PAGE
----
"HP Laptop Power Adapter - Inside"
22 February 2009
Summary: for your information (FYI), just a look inside a laptop power adapter.
You knew it all along. If a laptop power adapter is defective, it is simply a throw away. But I hate adding to the landfill and so if I think I can repair, I try.
Inherited HP laptop. Would not power on. Check of laptop end of power adapter showed no voltage. Noticed cord from adapter to laptop had a nasty bulge in it right where cord came out of adapter. Cut there, made a clean connection and laptop fired up. Coated my new connection with liquid electrical tape and could have left it that way, but laptop headed to daughter that is rough on everything, so thought best I try to get inside adapter, cut out bad section of cord and solder clean to circuit board.
So what you see below is my efforts to get inside and repair an HP laptop power adapter. Although I say HP, I am sure most laptop adapters are equally hard to get and appear very much the same, once you are in.
Oh, a big note here. The circuit board in the HP laptop power adapter is marked "Lite-on". If you check eBay you will see a lot of "Lite-on" laptop power adapters being sold as direct replacement for a manufacture's adapter and in the case of HP, this is absolutely true, or was.
Sometime in the past, I have put a flat blade screwdriver into the groove that runs entirely around a laptop power adapter and tried to separate the top and bottom plastic cover. Suspected that plastic covers where simply snapped into place, but no matter how much I tried to pop the pieces apart, all I did was damage the plastic case.
This time, I decided I would use a Dremel tool to cut along the groove and again see if I could separate the 2 halves of the plastic case. (Sometimes, on some repair jobs, only a Dremel tool will work.)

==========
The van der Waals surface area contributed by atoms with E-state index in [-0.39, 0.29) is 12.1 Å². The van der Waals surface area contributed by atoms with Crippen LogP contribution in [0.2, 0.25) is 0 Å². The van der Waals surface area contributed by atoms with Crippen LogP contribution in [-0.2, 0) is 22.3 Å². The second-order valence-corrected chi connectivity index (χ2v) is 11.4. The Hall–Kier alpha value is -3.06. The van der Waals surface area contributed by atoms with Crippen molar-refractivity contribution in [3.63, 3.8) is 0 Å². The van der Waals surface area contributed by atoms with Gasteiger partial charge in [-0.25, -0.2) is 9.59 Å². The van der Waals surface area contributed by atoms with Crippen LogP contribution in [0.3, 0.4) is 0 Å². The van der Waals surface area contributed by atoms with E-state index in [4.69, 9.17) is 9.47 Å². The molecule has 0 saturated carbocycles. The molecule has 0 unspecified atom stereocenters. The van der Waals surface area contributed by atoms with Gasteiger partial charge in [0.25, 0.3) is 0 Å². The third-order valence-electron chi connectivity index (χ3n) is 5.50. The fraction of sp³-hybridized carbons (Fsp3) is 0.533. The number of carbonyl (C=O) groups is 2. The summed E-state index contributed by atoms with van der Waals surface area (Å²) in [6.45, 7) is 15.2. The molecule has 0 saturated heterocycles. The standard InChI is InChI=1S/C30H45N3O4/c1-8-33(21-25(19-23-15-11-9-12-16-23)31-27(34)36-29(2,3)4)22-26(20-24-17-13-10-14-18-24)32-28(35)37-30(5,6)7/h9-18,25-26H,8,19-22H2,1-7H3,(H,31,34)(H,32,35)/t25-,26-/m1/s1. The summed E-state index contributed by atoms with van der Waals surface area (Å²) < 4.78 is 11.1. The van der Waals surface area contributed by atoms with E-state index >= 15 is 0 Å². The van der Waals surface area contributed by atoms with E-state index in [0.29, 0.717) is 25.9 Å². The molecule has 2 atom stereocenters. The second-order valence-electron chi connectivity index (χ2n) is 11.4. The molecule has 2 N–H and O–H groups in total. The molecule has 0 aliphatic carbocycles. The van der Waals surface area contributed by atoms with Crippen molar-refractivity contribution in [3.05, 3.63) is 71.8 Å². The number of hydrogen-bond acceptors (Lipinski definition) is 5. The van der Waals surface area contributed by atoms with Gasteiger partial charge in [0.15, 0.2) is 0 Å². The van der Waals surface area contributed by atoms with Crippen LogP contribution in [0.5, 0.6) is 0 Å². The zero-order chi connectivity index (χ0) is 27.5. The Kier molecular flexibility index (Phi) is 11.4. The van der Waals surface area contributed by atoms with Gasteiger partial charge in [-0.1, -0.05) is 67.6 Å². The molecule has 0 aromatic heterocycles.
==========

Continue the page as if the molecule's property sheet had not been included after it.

So I began with the Dremel tool along side, going slow as I had no idea how close the actual supply components may be to the plastic case and did not want to damage any. Cut completely along one side and tried flat blade screw drive. Plastic cases would not budge. Cut along other side of case. Again, cases would not separate. Took Dremel and began to cut deeper and hit metal. Back off and look. Metal looks like a metal case or shield. Cut some more along one side and expose metal all along the side groove. Take Dremel tool to other side and cut down to exposed metal. Again the screw driver to get plastic cases off (still thinking that they snapped together somehow or perhaps were glued to metal that appeared to be wrapping the inside of the adapter. Still could not get plastic covers off. Took Dremel to ends of adapter and on one end, no problem but on other hit a different kind of metal. Backed off. This time, when I used the flat blade screw driver, plastic top and bottom separated.
In the end, just not sure how plastic wrapped around power adapter. Could not see how one piece snapped or glued into the other. Mystery.
Again, all I wanted to do was to cut out a bad section of adapter-to-laptop cable and solder a good connection to the circuit board and having removed the plastic cover this would have been as far as I needed to go in disassemble. However, upon examination, when cutting the plastic along one end of the adapter, I had accidentally cut into the circuit board component known as a "choke". Now as only a wire cut, you would think I could splice in a small piece of wire and solder at both ends but all my attempts in the past have not been successful as the current flowing through the choke simply "burns" through the soldered connections. And even if I was successful in repairing the choke, I could not trust it forever and why would I risk it when replacement adapters are so cheap and readily available?
So in the end, the laptop power adapter I attempted to repair is going to the landfill and I have now order a $30 replacement off eBay, which I should have done in the first place.
Well, no since stopping now as perhaps someone, somewhere, might be able to go on inside for actual adapter component replacement. So below is a picture of the adapter with the metal skin removed. Too bad that Lite-on did not completely wrap the adapter in metal and then I would not have damaged the choke but the adapter is clearly not made to be ever repaired.